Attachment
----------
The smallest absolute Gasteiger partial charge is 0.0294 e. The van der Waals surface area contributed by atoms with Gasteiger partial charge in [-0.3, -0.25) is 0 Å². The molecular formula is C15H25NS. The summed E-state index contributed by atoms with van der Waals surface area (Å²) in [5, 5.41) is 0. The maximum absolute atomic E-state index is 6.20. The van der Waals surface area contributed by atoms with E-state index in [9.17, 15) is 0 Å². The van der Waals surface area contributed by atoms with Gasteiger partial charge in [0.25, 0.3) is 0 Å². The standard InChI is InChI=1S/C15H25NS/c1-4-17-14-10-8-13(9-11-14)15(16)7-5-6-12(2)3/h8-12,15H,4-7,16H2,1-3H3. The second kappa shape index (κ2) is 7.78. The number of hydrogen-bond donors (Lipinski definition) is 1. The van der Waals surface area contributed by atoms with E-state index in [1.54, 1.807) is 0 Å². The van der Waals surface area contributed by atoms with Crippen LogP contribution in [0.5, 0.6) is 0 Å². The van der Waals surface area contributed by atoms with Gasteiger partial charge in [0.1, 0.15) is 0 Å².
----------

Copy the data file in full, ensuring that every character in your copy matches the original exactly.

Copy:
The smallest absolute Gasteiger partial charge is 0.0294 e. The van der Waals surface area contributed by atoms with Gasteiger partial charge in [-0.3, -0.25) is 0 Å². The molecular formula is C15H25NS. The summed E-state index contributed by atoms with van der Waals surface area (Å²) in [5, 5.41) is 0. The maximum absolute atomic E-state index is 6.20. The van der Waals surface area contributed by atoms with E-state index in [9.17, 15) is 0 Å². The van der Waals surface area contributed by atoms with Gasteiger partial charge in [0.25, 0.3) is 0 Å². The standard InChI is InChI=1S/C15H25NS/c1-4-17-14-10-8-13(9-11-14)15(16)7-5-6-12(2)3/h8-12,15H,4-7,16H2,1-3H3. The second kappa shape index (κ2) is 7.78. The number of hydrogen-bond donors (Lipinski definition) is 1. The van der Waals surface area contributed by atoms with E-state index in [1.54, 1.807) is 0 Å². The van der Waals surface area contributed by atoms with Crippen LogP contribution in [0.5, 0.6) is 0 Å². The van der Waals surface area contributed by atoms with Gasteiger partial charge in [0.1, 0.15) is 0 Å².